Being a scientist isn’t just about doing experiments, so neither are we. This is where we make breakthroughs beyond the bench for scientists.

Write Grants Like Kenny Rogers?

Had Kenny Rogers been an academic, the refrain to his legendary song, The Gambler, may have turned out differently as The Grant Writer: “You’ve got to know when to write ’em, know when to spite ’em / Know when to walk away, know when to run / You never count your funding, till it’s written in your ledger / They’ll be time enough for counting, when the deadline’s done.”  Of course, that version of the song probably wouldn’t have vaulted Kenny to the wild success that ultimately gave us Kenny Rogers Roasters – and that’s a lose-lose for everyone.

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Beware of the Graduate Student

As kids, a trip to the zoo is like steroids for our imagination.  We walk around in wonder and awe of the incredible animals – Where did they come from? Do they ever sleep? Why does that one seem so cranky? What’s that smell?!

And then we become graduate students and it all makes sense…

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Mastering the Human Body: How Much Longer?

If we could jump in Michael J. Fox’s Delorian and travel back to 1950 to share the list of major scientific discoveries to come over the next 60 years, we’d sound crazier than new grad students who think they’re going to graduate within three years.  Since Watson and Crick first published their helical model for the structure of DNA in 1953, the pace of biochemical research has been astounding.  We sequence entire genomes, we clone live organisms and we have multiple drugs on the market to help old men get erections.  Ah, modern science.

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The Qualifying Exam: The Earlier the Better?

Ben Franklin famously declared that two things in life were guaranteed – death and taxes.  For scientists, Ben may have updated it to “death, taxes and the qualifying exam.”  Although graduate programs vary with regard to degree requirements, the qualifying exam seems to be one hurdle they’ve all agreed to include.

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Toaster-Oven Trail Mix Biscotti

A healthy, on-the-go breakfast is a challenge anywhere, let alone the Food Desert.  I love biscotti, and had been searching for a recipe that yielded the light, crispy cookies I like best but they eluded me.  Finally, one day, I asked the owner of a local upscale Italian bakery – she smiled and said, in her lilting accent “you know, it’s only cake!”  Of course – biscotti (Italian for twice-cooked) is really toasted cake, and the lightest cake there is is angel food cake, based on healthy, protein rich, fat-free egg whites!

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Chuck Norris, Scientist?

Chuck Norris, ScientistMany of us may recognize Chuck Norris as a late-night exercise equipment peddler.  In fact, he was the undefeated Professional Middleweight Karate champion title for six consecutive years, before retiring with a karate record of 183-10-2.  He was the only man in the western hemisphere ever to be awarded an 8th degree black belt in Tae Kwon Do.  That’s serious.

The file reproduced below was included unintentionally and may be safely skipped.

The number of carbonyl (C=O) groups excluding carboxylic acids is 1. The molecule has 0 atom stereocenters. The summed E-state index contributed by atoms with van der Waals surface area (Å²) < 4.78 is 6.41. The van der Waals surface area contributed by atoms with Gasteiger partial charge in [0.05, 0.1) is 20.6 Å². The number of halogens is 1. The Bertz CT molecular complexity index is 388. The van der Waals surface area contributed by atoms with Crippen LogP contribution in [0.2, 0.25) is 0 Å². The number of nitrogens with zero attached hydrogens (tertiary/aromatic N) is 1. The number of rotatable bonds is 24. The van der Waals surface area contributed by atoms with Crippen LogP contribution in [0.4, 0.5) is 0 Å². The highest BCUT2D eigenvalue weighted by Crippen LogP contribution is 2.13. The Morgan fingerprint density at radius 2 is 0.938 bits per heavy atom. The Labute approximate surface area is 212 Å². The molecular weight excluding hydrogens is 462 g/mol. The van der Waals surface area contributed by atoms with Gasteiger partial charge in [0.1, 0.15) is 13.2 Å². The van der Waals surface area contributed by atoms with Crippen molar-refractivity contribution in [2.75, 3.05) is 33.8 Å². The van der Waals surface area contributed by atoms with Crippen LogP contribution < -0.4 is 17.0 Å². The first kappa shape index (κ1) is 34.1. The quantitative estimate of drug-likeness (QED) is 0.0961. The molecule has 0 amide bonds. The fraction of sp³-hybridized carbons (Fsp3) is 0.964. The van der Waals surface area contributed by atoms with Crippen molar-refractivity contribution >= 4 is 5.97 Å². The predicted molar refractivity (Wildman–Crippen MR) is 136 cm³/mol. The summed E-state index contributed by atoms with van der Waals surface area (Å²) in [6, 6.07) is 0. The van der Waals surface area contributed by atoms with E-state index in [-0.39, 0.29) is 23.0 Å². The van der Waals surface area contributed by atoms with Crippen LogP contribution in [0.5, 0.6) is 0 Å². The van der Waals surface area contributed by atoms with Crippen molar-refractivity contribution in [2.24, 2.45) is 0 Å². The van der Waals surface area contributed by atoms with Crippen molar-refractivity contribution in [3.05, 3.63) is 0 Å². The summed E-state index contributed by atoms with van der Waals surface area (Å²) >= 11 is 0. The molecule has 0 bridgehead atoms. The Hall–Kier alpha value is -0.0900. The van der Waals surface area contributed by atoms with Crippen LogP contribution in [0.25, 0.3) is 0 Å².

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The Lab Family: Benefit or Cause-a-fit?

The lab familyAnyone who’s ever been to a wedding or listened to an oldies radio station for more than five minutes recognizes the lyrics to the Sister Sledge classic We are Family.  “We are family / I got all my sisters with me / We are family / Get up ev’rybody and sing.”  It’s probably unlikely that we’ve ever huddled around with our labmates to sing the words “We are the ___ Lab / I got all my labmates with me / We are the ___ Lab / Get up ev’rybody and work”… but should we?

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Hurdles to the Non-Research Career

At BenchFly, we love science.  In fact, our mission is to make science a better career for current and future generations of researchers.  Within the larger profession, careers in science may fall into one of two categories, non-research or research-oriented, although the distinction between the two is not always black or white.  While those in non-research careers may not physically stand at the bench, their roles in the research process are often just as important.  Therefore, as a profession, it is to our advantage to make sure that the best and brightest scientific minds stay in the field in some capacity- whether in a non-research or research capacity.

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When Do Top-Tier Publications Lose that Lovin’ Feeling?

Publications have long been viewed as the currency of scientists.  They impact everything from job offers to funding awards to ego boosts.  However, in last weeks’ poll (How Valuable is a Top-Tier Publication) an overwhelming majority of scientists thought it was a better career move to finish a postdoc in three years with an average publication than it was to stay for six years and finally land a home-run paper.  If the data suggest “Glamour Mags” have lost their appeal by six years, then when does that transition actually takes place?

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Ombudsmen: The Best Conversation that Never Happened

Dear Dora: OmbudsmenDear Dora,

I have an issue with something going on in the lab and it could have serious consequences for my PI.  Someone recommended I speak with the ombudsman for advice, but I’m worried it will get back to my PI somehow. Are ombudsmen really safe to talk to?

-Anonymous, Grad student

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